There’s a lot of discussion about machine learning these days and pretty much every one (vendors, users) is talking about it.
I remember attending courses on Artificial Intelligence, Machine Learning and even Artificial Neural Networks back in 1998. So what’s new?
How have AI and ML evolved?
I think a big reason why everyone is talking about machine learning now is that it it’s much simpler to use machine learning now for everyday, business use cases. Earlier, machine learning was mostly used for really complicated scenarios – think enterprise search (with advanced capabilities for proximity, sounds etc) or content analytics to do sentiment analysis. All these were useful but required expensive software and resources.
Not anymore. It’s become far easier to use machine learning for simpler problems. In fact, for lot of scenarios which required complex rules, you can actually use machine learning to take decisions. Let’s take an example. You are building a website that allows users to sell their old mobile phones. The website should be able to suggest a price based on a series of questions that a user answers. So you could have a set of rules that “rule-fy” each question.
Question 1: Phone model
If phone == A, Price = p
If phone == B, Price = q
Question 2: Age of phone
If phone == A, and bought within last year, price = P
If phone == A and bought more than one year ago but less than 2 years ago, price = 0.9 P
Question 3: Color
If phone == A, and bought within last year and color == black, price = P
If phone == A, and bought within last year and color == silver, price = 0.95 P
If phone == A and bought more than one year ago but less than 2 years ago, and color == black, price = 0.9 P
And so on. You can add more rules depending on questions about age, colour, defects, screen quality and so forth. And your rules become increasingly complex. And then what happens if a user wants to enter a value that the rule doesn’t handle?
Of course, in real life, you wouldn’t write rules like this. You will probably have a rules engine that that combines multiple rules and so forth but you get the idea.
Machine Learning as an alternative to Rules-based processing
Here’a how machine learning can replace a complex rules based application.
Let’s say you have historical data about phone sales. Yeah, I admit this is a big assumption but if you are creating rules and deciding prices, then you probably have some historical data anyways. So assume you have data such as this (this is just a sample; the more you have it, the better it is):
Fig: Second hand phone sales data
Now your original problem can be stated as a machine learning problem as follows:
How do you predict the price of a phone, that is not already there in the sample (or training set) above based on features and data available as part of training set?
Essentially, instead of you or your application making decisions based on pre-defined rules, you are now relying on your application to make decisions based on historical data. There are many techniques that can help you achieve this.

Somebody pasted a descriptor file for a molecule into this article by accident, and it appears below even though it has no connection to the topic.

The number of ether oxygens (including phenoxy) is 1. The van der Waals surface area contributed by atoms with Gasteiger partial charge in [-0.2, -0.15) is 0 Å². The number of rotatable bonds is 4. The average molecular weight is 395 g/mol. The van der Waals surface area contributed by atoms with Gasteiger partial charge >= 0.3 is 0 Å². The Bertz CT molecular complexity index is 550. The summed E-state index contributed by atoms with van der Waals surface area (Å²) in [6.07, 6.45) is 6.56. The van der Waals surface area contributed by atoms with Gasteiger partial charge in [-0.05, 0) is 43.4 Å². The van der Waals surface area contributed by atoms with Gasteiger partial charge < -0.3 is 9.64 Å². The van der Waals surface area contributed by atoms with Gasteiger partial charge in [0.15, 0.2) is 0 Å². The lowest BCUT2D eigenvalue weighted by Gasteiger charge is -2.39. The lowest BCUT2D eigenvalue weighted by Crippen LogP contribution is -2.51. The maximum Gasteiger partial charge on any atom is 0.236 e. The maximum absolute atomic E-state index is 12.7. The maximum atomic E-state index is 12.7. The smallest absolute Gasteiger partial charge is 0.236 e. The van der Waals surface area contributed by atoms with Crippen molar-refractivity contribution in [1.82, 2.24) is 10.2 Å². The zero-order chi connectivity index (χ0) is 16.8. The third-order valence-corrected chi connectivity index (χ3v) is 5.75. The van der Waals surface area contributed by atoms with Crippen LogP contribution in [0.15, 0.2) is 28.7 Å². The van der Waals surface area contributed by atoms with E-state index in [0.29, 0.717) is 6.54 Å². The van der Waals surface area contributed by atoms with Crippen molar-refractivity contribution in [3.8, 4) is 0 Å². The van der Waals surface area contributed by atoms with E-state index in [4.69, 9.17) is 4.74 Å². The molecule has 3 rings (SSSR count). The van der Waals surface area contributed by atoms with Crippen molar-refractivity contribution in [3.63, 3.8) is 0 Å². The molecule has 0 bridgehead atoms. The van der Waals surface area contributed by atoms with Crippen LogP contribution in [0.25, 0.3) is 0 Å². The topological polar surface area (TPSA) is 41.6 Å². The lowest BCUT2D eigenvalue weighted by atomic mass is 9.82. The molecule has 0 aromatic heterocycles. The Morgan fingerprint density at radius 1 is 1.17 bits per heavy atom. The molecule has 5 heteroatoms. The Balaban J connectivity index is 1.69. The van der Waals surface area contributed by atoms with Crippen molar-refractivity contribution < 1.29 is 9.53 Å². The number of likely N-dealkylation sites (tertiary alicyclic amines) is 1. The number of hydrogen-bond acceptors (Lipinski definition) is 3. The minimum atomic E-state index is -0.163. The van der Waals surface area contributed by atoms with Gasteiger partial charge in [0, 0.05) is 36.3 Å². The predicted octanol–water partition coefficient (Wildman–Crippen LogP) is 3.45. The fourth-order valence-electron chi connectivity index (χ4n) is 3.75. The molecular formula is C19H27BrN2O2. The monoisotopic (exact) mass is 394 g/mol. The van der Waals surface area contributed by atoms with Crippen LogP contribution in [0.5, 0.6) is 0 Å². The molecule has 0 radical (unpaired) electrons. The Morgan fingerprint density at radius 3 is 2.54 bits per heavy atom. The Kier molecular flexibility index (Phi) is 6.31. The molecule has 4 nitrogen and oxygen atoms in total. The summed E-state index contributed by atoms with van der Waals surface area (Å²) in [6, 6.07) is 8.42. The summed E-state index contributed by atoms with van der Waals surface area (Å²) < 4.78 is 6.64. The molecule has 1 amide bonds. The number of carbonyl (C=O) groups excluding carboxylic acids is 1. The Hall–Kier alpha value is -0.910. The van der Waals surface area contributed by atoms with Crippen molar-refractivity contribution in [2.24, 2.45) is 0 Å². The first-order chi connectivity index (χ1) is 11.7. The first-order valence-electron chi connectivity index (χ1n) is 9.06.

One relatively simpler technique is to use Linear regression. Linear regression is basically a statistical technique to predict an outcome (or dependent variable) based on one or more independent variables. Based on example above, you can describe Price P as a function of variables model, age, colour etc. Or in linear regression, it can be expressed as:
P = b0 + b1*model + b2*age + b3*colour + b4*condition…..
Machine learning algorithm then calculates values of b0, b1, b2 etc based on historical data and then you use this equation to predict price for an item that was not there in the training set. So if a new user now comes and offers a phone for sale on your site, you can recommend a price to her based on past sales.
Okay, that was a rather simplistic machine learning example and you can use many other more sophisticated techniques. For example, you can do a factor analysis or Principal Component Analysis (PCA) to reduce large number of items (e.g., news articles’ attributes) into smaller set of variables. Or use logistic regression instead of linear regression.. or whatever. The key point is that it is now much easier to use machine learning for everyday use cases without spending a lot on expensive software or resources. Pretty much all programing languages and development platforms have machine learning libraries or APIs that you can use to implement these algorithms.
The main drawback of using this approach (as in this example) is that the results might not always be as good as you would get with rules based technique. The quality of result is highly dependent on training set and as the training set improves (in terms of quality as well as quantity), the results would improve.
Are you using machine learning for your applications? If yes, what techniques are you using?